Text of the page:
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Southern Prisons Coalition Submits New Report to United Nations

Last week, the Southern Prisons Coalition, a group of civil and human rights organizations of which SCHR is a member, submitted a new report to the United Nations on the devastating consequences of incarceration on Black communities throughout the South. Though it is wide-ranging in both the problems and solutions it presents, the report focuses on racial disparities within the system, the heavy use of solitary confinement, and the treatment of incarcerated workers.

In Southern states where Black communities comprise roughly 38% of the total population of the state, Black people account for as much as 67% of the total incarcerated population. In Georgia specifically, Black people make up 31% of the state population and a staggering 60% — nearly double — of the incarcerated population. The disparities continue while incarcerated. Black people in prison are more than eight times more likely to be placed in solitary confinement, and they are 10 times more likely to be held there for exceedingly long periods of time. Time spent in solitary confinement is incredibly corrosive to one’s mental health. In Georgia prisons, the crisis is so dramatic that there have been at least nine deaths by suicide in just the period from February to April of this year alone. The report makes multiple policy suggestions which would heavily curtail the use of solitary confinement.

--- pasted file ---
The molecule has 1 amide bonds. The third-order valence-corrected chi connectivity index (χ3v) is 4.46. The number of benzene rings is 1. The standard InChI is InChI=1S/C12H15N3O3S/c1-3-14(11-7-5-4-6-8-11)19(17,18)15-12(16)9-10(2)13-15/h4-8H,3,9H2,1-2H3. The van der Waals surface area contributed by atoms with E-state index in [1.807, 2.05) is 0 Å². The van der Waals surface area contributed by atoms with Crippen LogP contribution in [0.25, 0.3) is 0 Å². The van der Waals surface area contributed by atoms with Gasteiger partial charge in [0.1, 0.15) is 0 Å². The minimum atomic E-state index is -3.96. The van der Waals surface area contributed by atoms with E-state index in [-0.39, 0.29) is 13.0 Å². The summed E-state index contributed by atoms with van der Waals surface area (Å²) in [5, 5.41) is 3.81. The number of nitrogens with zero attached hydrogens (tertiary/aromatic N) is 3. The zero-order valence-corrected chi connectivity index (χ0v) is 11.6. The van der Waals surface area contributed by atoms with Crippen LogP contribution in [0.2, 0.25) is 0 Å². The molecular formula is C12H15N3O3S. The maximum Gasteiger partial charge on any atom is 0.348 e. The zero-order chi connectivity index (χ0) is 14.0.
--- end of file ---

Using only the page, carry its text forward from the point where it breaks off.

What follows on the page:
In many Southern states, including Georgia, incarcerated workers continue to perform farm labor on penal plantations, some of which are on the sites of former slave plantations. Six states — Georgia among them — do not pay incarcerated workers at all. The report also gives recommendations that would, at minimum, bring states into compliance with the UN’s Standard Minimum Rules for the treatment of incarcerated people.

By submitting the report to the United Nations, the Southern Prisons Coalition hopes to solicit concrete recommendations from the UN Committee, as well as commitments from the United States delegation about plans to address the systemic issues in the United States prison system, particularly in the Deep South. In the words of Antonio L. Ingram II, Assistant Counsel at the Legal Defense Fund, “Despite widespread knowledge of the longstanding racial inequalities in the criminal legal and carceral systems, the United States continues to allow egregious human rights violations to persist for Black incarcerated people in violation of international law. This report serves as a sobering reminder of how far we need to go.”

The report comes out months after the Department of Justice (DOJ) initiated a statewide investigation into violence in Georgia’s prisons. Unfortunately, the Georgia Department of Corrections has been obstructing the DOJ’s investigation at every turn. Most recently, the GDC refused to provide DOJ investigators with the basic documents and site visits to which they are entitled under the Civil Rights of Institutionalized Persons Act. (On March 28, 2022, the DOJ filed a petition to enforce their power to subpoena, and on July 1st, a Georgia judge ordered them to comply and turn over a multitude of records related to the investigation of violence within the state prison system.)

Read more about the report here.